Chinese investors are holding their collective breaths to see if the banking crisis predicted two years ago by renowned Chinese economist Li Zuojun will come to fruition in the next couple of months. Li’s astounding accuracy in predicting China’s economy has led to him earning the nickname “China’s most successful doomsayer.” Though far from perfect, a lot of what he said here rings true, but the interesting insight is that he forecasts that the incoming regime will want to take its lumps early, in 2013, so as to minimize blame (“it was the old crew’s fault”) and maximize praise for subsequent recovery… He notes three other drivers (aside from this political one) including external flows and credit expansion and fears social instability should the status quo be maintained.
Housing prices will definitely take a dive, Li said, though it is not clear how far. It is possible that the new Chinese government, led by president Xi Jinping, could maintain tight controls to limit the drop to about 10%-20%, though Li did not rule out the possibility of a US-like collapse where property prices dropped by as much as 50% to nearly 100% in some cases.
Li noted that the bankruptcies of small and medium?sized companies, banks, and local governments are all signs of a nationwide economic crisis. Li gave four reasons for his prediction:
A bursting real estate bubble and the worsening local debt crises are two causes Li attributes to a potential economic meltdown.
He reasons that the overall economic downturn led to financial hardship for small and medium?sized companies, which subsequently resulted in reduced industrial and commercial tax revenues. Local governments suffered from reduced revenues due to the depressed real estate industry.
Nevertheless, local governments are under a lot of pressure to keep spending more money on items such as national defense, local infrastructure, housing construction and social insurance policies, improvement of hydraulic structures, and, most important of all, “maintaining social stability.”
At the same time, maturity of local debts is adding further pressure and forcing some local governments into bankruptcy. This will inevitably lead to banks also declaring bankruptcy, and debts being passed on to Chinese citizens. As a result, Li predicts a full?blown economic crisis is imminent.
China’s economy is slowing down while the United States is experiencing an economic recovery, therefore large sums of international hot money will flow out of China. This drain will also contribute to an economic implosion, he says.
China’s 2013 leadership transition brings new leaders to the helm that might not be so anxious to address China’s economic woes. Li thinks they won’t expose any of the past problems until three to five months after they take their positions. So, the most likely recognition of an economic collapse, according to Li’s estimation, is July or August of 2013.
“Following the economic bubble bursting, there will be a subsequent period of suffering. But for the new leaders, this is nothing bad, since they are not to blame for the suffering,” Li said. Furthermore, “With the economic bubble bursting, the new leadership can adopt practical approaches. … New political achievements will be gained more easily, since the starting point is comparatively low.”
The valleys of short?term, mid?term, and long?term cycles converge in 2013, Li said. A short?term cycle spans three or five years. Currently, this cycle is moving downwards and will reach bottom within the next two years, Li said.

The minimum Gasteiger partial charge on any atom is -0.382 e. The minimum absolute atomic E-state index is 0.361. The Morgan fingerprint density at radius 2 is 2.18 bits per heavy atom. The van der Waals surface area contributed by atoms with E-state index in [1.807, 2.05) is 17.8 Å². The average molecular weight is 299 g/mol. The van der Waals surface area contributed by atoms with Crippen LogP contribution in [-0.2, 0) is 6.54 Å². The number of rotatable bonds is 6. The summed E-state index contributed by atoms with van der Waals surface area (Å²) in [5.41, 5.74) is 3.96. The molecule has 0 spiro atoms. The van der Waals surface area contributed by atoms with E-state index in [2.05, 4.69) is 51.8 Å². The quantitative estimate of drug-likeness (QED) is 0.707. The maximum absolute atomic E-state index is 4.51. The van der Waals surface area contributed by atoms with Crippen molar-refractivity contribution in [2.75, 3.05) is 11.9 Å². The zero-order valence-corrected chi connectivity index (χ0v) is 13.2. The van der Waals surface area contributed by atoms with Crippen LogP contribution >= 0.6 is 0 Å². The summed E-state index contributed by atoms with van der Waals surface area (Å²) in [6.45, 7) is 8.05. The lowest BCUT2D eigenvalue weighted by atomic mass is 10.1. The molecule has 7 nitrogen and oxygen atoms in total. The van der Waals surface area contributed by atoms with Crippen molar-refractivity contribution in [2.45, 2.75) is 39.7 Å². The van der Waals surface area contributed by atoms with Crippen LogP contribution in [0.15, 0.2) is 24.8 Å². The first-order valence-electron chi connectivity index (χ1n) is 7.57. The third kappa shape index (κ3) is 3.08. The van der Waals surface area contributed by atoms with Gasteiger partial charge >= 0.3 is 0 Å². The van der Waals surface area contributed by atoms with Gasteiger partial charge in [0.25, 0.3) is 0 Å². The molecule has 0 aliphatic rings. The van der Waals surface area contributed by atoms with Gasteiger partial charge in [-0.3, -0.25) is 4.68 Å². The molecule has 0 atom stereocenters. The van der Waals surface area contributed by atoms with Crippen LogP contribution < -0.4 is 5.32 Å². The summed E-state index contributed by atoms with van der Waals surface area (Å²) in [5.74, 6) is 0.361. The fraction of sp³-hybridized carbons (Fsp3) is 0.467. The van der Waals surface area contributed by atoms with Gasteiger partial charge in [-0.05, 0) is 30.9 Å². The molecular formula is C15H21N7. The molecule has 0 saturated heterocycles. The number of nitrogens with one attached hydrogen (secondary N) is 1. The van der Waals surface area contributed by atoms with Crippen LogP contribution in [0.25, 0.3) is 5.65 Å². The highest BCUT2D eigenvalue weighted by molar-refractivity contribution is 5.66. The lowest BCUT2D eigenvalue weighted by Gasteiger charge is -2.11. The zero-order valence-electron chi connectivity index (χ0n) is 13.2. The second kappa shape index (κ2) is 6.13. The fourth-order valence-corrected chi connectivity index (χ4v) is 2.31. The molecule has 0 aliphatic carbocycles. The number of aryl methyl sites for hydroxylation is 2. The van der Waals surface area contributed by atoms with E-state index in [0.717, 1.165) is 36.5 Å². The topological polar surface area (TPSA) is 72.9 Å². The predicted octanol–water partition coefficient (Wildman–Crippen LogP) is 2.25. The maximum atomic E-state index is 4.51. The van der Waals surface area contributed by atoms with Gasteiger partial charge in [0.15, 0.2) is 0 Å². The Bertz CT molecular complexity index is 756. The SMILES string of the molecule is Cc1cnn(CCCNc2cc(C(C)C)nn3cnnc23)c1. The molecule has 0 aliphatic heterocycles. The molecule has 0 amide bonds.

A mid?term cycle spans about nine or ten years. According to Li, mid?term cycles in China ccurred almost every ten years, in 1949, 1957, 1966, 1976, 1989, and 1998. Li said it has been over a decade since 1998, and the cycle should be around the corner. Initially, this cycle should have arrived in 2008 or 2009. Economic policies at that time delayed the cycle’s valley, but it shouldn’t be delayed for too much longer, he said.
There is also a long?term cycle, which spans 60 years, Li said, giving his speech a traditional Chinese inflection with a reference to the I?Ching, also known as the Book of Changes, a classic Chinese text on divination. From Li’s estimation this cycle is also approaching. With the economic crisis, social problems will also result. The current intensification of “mass incidents,” or large, often violent protests, can be seen as a forewarning of future turbulence, he said.
The Challenge of Accumulating Economic Bubbles
Along with the rapid economic growth, economic bubbles have also accumulated. High housing prices are one good example of an economic bubble. High?priced assets represent another bubble. We no longer engage in manufacturing. Rather, we have all dived into the financial market, which in and of itself has created a bubble. Many industries suffer from serious overcapacity, another bubble. Many local governments have invested a great deal in development and spent heavily on financing, directly ?engaging in the business of land? and ?city management,? with low efficiency and with many ?repercussions,? which is likewise a bubble.
Many people are concerned that these bubbles will burst. If the government uses a superb macro?control technique, lets the air out of the bubbles little by little without triggering an economic crisis or social unrest, and timely cultivates new economic growth and new competitive advantages so that businesses are restructured and upgraded, this would be considered a ?soft landing,? and the bubbles would not burst. However, in 2013 there will be unprecedented pressure, which will warrant a high degree of vigilance and attention.
Li’s Full China (and global) Outlook (via Google Translate) and press briefs:
(h/t Sean Corrigan of Diapason Commodities)